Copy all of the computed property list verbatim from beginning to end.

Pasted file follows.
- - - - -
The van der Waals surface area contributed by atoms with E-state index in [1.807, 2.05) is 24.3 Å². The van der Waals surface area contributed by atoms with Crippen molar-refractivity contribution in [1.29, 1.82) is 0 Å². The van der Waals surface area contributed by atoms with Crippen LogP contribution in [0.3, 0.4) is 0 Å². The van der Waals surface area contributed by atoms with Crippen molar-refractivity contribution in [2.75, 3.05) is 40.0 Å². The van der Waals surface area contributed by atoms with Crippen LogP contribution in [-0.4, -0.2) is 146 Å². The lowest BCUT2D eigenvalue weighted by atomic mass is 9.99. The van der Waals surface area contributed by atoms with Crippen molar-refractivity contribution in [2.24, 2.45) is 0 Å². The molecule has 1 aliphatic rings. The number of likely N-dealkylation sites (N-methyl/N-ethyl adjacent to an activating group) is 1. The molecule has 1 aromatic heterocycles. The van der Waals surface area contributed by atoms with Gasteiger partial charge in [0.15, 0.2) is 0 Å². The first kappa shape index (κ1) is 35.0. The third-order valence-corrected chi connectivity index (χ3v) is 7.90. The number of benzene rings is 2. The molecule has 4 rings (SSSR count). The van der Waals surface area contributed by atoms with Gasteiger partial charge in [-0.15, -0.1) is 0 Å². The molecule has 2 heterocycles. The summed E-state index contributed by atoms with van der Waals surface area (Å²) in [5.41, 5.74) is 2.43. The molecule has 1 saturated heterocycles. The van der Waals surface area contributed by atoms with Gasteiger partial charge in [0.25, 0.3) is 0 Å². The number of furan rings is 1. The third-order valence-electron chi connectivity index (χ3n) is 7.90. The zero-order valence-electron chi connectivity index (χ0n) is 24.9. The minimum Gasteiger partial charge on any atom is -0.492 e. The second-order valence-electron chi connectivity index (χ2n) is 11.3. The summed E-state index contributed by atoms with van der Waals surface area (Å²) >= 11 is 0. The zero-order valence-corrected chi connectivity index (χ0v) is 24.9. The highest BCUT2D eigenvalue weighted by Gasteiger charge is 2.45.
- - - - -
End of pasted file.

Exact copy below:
The van der Waals surface area contributed by atoms with E-state index in [1.807, 2.05) is 24.3 Å². The van der Waals surface area contributed by atoms with Crippen molar-refractivity contribution in [1.29, 1.82) is 0 Å². The van der Waals surface area contributed by atoms with Crippen LogP contribution in [0.3, 0.4) is 0 Å². The van der Waals surface area contributed by atoms with Crippen molar-refractivity contribution in [2.75, 3.05) is 40.0 Å². The van der Waals surface area contributed by atoms with Crippen LogP contribution in [-0.4, -0.2) is 146 Å². The lowest BCUT2D eigenvalue weighted by atomic mass is 9.99. The van der Waals surface area contributed by atoms with Crippen molar-refractivity contribution in [2.24, 2.45) is 0 Å². The molecule has 1 aliphatic rings. The number of likely N-dealkylation sites (N-methyl/N-ethyl adjacent to an activating group) is 1. The molecule has 1 aromatic heterocycles. The van der Waals surface area contributed by atoms with Gasteiger partial charge in [0.15, 0.2) is 0 Å². The first kappa shape index (κ1) is 35.0. The third-order valence-corrected chi connectivity index (χ3v) is 7.90. The number of benzene rings is 2. The molecule has 4 rings (SSSR count). The van der Waals surface area contributed by atoms with Gasteiger partial charge in [-0.15, -0.1) is 0 Å². The molecule has 2 heterocycles. The summed E-state index contributed by atoms with van der Waals surface area (Å²) in [5.41, 5.74) is 2.43. The molecule has 1 saturated heterocycles. The van der Waals surface area contributed by atoms with Gasteiger partial charge in [0.25, 0.3) is 0 Å². The number of furan rings is 1. The third-order valence-electron chi connectivity index (χ3n) is 7.90. The zero-order valence-electron chi connectivity index (χ0n) is 24.9. The minimum Gasteiger partial charge on any atom is -0.492 e. The second-order valence-electron chi connectivity index (χ2n) is 11.3. The summed E-state index contributed by atoms with van der Waals surface area (Å²) >= 11 is 0. The zero-order valence-corrected chi connectivity index (χ0v) is 24.9. The highest BCUT2D eigenvalue weighted by Gasteiger charge is 2.45.